Okay Carlito, Ill give another go ahead. That principle can be applied to lets say, to rows for back? Its good to switch things up a bit.

[quote]Growing_Boy wrote:
Carlitosway wrote:
Why is DC so good? It takes advantage of your ATP energy system. Cause it takes about 10-12 secs (so the 15 breaths might be a little longer but still it’s a short break) to lets say “recharge” you’re energy reserves to the fullest.

There are studies confirming this. So I honestly think if some people do not take advantage of this they could be cutting some gains they can make in strength/size. Cause we all know blasting through prs and progressing in whatever manner possible is what gets you from point A to point B in muscle/strength development.

The thing about it is not to over use it and fry your CNS and burn yourself out. My stupid ass was doing heavy rp sets, not sleeping well and probably not eating enough and I GOT BURIED fast.

Growing boy just try let’s say a 15+ rp set with a heavy weight on an incline machine like 7 reps, rest 15 deep breaths, then hammer 5, rest pause again, then do 3 so then that’s 15 rp. Then grab some dumbbells and do one striaght sets of 15-20 reps going all out after you rest a little bit.

I bet your chest will be hit hard especially if you’re doing thins like cgbp for tris and so forth.

Okay Carlito, Ill give another go ahead. That principle can be applied to lets say, to rows for back? Its good to switch things up a bit. [/quote]

I wouldn’t reccomend doing more then one rest pause set like i mentioned for the chest with barbell squats, rows or deadlifts (except for rack deadlifts). Yet what you can do lets just say for instance you just finished doing your worksets on those rows. So right after the last set last rep, rest up 10-12 seconds or 15 deep breaths and then pick up that weight and get a couple more strong reps, real simple. So imagine adding an extra 1-3 reps accumulated over the year on exercies (especially complex work), just by doing this. That’s alot more poundage over a longer period then lets say stopping on a last striaght set on your last rep.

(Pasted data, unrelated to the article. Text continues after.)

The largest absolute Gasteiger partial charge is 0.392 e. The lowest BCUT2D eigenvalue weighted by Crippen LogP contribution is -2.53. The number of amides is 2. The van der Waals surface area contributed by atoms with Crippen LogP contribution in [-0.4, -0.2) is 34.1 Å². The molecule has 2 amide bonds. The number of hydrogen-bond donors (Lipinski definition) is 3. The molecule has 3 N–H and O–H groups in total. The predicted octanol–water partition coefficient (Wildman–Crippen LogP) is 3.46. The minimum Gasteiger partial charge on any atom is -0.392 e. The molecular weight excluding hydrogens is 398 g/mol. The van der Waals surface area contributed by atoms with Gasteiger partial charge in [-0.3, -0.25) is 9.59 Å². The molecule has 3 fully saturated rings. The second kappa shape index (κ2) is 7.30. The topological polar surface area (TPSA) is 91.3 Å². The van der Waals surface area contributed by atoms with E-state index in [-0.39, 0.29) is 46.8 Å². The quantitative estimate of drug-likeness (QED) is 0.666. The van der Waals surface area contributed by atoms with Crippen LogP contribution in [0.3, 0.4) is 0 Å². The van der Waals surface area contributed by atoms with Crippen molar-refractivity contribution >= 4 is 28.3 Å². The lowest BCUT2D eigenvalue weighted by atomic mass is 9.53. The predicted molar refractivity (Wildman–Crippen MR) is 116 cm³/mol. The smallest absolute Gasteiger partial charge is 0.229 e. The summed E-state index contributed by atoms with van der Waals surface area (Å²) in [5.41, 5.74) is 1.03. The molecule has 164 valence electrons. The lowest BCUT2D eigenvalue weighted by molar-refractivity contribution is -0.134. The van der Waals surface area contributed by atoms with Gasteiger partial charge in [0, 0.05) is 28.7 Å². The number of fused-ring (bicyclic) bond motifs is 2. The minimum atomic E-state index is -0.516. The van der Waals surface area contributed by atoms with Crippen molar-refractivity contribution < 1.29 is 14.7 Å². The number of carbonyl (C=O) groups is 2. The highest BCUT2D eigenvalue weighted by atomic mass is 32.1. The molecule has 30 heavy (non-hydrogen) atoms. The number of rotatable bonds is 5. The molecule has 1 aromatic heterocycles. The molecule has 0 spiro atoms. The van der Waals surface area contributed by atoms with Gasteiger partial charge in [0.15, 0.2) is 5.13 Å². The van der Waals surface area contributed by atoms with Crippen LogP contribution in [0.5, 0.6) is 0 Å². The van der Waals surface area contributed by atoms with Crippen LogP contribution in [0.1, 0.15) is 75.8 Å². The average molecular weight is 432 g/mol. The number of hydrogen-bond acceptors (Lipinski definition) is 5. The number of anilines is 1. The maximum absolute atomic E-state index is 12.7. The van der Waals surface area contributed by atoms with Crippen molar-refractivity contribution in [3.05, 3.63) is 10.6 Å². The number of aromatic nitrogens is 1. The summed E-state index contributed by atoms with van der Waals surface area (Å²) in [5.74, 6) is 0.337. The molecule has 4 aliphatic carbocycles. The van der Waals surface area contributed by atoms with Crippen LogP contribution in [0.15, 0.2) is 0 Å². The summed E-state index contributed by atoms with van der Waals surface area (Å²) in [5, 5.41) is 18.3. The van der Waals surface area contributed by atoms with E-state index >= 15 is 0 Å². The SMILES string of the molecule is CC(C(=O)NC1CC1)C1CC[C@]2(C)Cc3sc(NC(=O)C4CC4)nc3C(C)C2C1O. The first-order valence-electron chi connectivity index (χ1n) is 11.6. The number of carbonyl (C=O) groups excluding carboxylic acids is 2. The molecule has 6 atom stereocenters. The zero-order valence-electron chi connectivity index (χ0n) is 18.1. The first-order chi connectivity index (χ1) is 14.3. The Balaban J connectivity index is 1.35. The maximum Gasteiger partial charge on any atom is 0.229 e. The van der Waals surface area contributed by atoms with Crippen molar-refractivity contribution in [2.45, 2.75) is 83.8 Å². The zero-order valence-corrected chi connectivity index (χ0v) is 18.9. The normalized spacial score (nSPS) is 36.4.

So that will just be one rest pause after the last striaght set, not 2 cause you will fry your cns quick on rows (something I wouldn’t risk). You have to look at the risk/reward factor. I think going all out on back work with alot of rest pause sets could create more of a risk versus reward if if you know what I mean.

Just gauge what works for you, you can just start incorporating it on big lagging parts first. I suggest you head over to www.intensemuscle.com so much valuable info over there!

Honestly I think alot of people do rest-pausing without even realizing what they’re doing. I’m just trying to provide some insight on to why it’s effective and what really is going on:D. You’re probably alot bigger compared to me and have been training longer then me! I’m not trying to be a guru and think I know it all by no means. I only listen/talk to big guys and what they’re doing cause I know that info will get me there the fastest and I love sharing the wealth of info:D.

Are you referring to the PITT system method of training used by many European lifters by any chance?

[quote]Sentoguy wrote:
Growing_Boy wrote:
rest-pause is a DC training principle. Eww. Not a fan of DC. When I train chest and I’m working down in the freak section of the DB rack, I basically throw them up for 6-8, pause for a breath, try to get some more (no specified number), pause again, try to get more reps and then re-rack.

That’s more akin to “breathing squats” style, not really rest-pause. It seems to work really well with quads and backthickness exercises (like Kroc Rows).

Why the ill feelings towards DC?[/quote]

Naw, mate I just do it according to how my body feels.

[quote]tribunaldude wrote:
Are you referring to the PITT system method of training used by many European lifters by any chance?
[/quote]

PITT is used by many here?
I don’t even check out any of the European forums anymore, I just remember that system being mentioned here and there on some German BB boards.

What did the OP mean you do the negative for 8 seconds and rack in? First of all since when does DC say to have an 8 second negative for chest and secondly how do you rack it if the last thing you do is a negative?

[quote]pumped340 wrote:
What did the OP mean you do the negative for 8 seconds and rack in? First of all since when does DC say to have an 8 second negative for chest and secondly how do you rack it if the last thing you do is a negative?[/quote]

This was all covered in CFP…

Is there a specific level of training rest-pause is best used at? Or could a bitch like myself use it with good results?

[quote]krazykoukides wrote:
Is there a specific level of training rest-pause is best used at? Or could a bitch like myself use it with good results?[/quote]

you can start using it right away, just ease into and you’ll get the hang of it soon. Every person has an atp energy system, so take advantage of it when you can.